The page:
We have been following a vineyard surface management practice know as ‘vuil bewerking’ in Afrikaans, which translates as ‘dirty cultivation’. It doesn’t sound at all glamorous but we’re delighted with the results.
What it means is that we avoid tillage (sometimes called soil cultivation) as it has negative impacts on the soil. Instead to keep the weeds under control we use ‘slashing’ (literally hacking down the weeds) and mowing as much as possible. Traditional herbicides also have a negative impact on soil microbial life so we try hard to use as little as possible.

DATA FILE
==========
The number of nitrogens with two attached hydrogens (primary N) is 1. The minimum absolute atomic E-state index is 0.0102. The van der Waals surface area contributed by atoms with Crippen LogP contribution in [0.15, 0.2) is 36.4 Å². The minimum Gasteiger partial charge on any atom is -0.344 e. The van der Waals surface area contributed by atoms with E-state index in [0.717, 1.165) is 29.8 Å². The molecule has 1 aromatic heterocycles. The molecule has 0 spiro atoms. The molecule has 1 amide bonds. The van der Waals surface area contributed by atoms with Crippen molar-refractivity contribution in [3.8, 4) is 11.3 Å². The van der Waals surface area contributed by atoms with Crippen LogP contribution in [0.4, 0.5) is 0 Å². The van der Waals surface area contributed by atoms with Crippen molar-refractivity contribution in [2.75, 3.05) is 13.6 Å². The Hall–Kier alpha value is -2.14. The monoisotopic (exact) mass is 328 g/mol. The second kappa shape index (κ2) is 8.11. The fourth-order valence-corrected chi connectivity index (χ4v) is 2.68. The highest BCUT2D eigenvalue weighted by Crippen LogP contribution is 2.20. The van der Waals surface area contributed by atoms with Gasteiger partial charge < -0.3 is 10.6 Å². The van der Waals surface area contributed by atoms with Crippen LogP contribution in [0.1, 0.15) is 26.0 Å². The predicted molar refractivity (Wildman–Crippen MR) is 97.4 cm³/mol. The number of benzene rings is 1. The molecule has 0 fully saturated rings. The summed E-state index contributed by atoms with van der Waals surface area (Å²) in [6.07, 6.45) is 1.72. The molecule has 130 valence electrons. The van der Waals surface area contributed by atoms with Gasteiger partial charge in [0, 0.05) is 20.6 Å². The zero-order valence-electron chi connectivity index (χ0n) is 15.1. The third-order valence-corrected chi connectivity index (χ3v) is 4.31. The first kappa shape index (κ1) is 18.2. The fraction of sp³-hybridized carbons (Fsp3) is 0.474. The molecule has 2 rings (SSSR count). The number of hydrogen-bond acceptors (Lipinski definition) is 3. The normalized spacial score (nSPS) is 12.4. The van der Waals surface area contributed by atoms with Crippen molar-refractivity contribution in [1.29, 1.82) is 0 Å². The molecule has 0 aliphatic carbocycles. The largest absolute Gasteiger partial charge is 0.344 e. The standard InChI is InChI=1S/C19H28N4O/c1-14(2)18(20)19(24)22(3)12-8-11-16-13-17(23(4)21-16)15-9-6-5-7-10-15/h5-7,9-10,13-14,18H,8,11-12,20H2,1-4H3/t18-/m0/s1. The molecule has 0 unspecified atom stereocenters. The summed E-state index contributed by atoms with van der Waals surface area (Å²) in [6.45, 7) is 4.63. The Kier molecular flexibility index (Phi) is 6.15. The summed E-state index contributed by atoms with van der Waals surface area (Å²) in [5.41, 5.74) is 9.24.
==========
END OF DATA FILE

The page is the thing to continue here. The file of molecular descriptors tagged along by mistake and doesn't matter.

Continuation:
Our vineyards now have a lot more grasses. More organic material in the top soil means better water retention, soil aeration, increased water penetration, more microbial life which helps the plant draw up nutrients and less need for fertilizer. It’s an all round winner.
One of the extra benefits has been an increase in seed eating bird species which this year has been especially noticeable and we’ve been coming across various bird nests in the vineyards, some of which we have not seen before like this Lark’s nest.
And here are some quail eggs which very nearly got stepped on! Quail used to be common on the farm when we had pastures for the horses which are on our brand but when the paddocks disappeared so too did most of the quail. They’re making a strong comeback …and we were tempted to eat the eggs but the beauty of nature won in the end!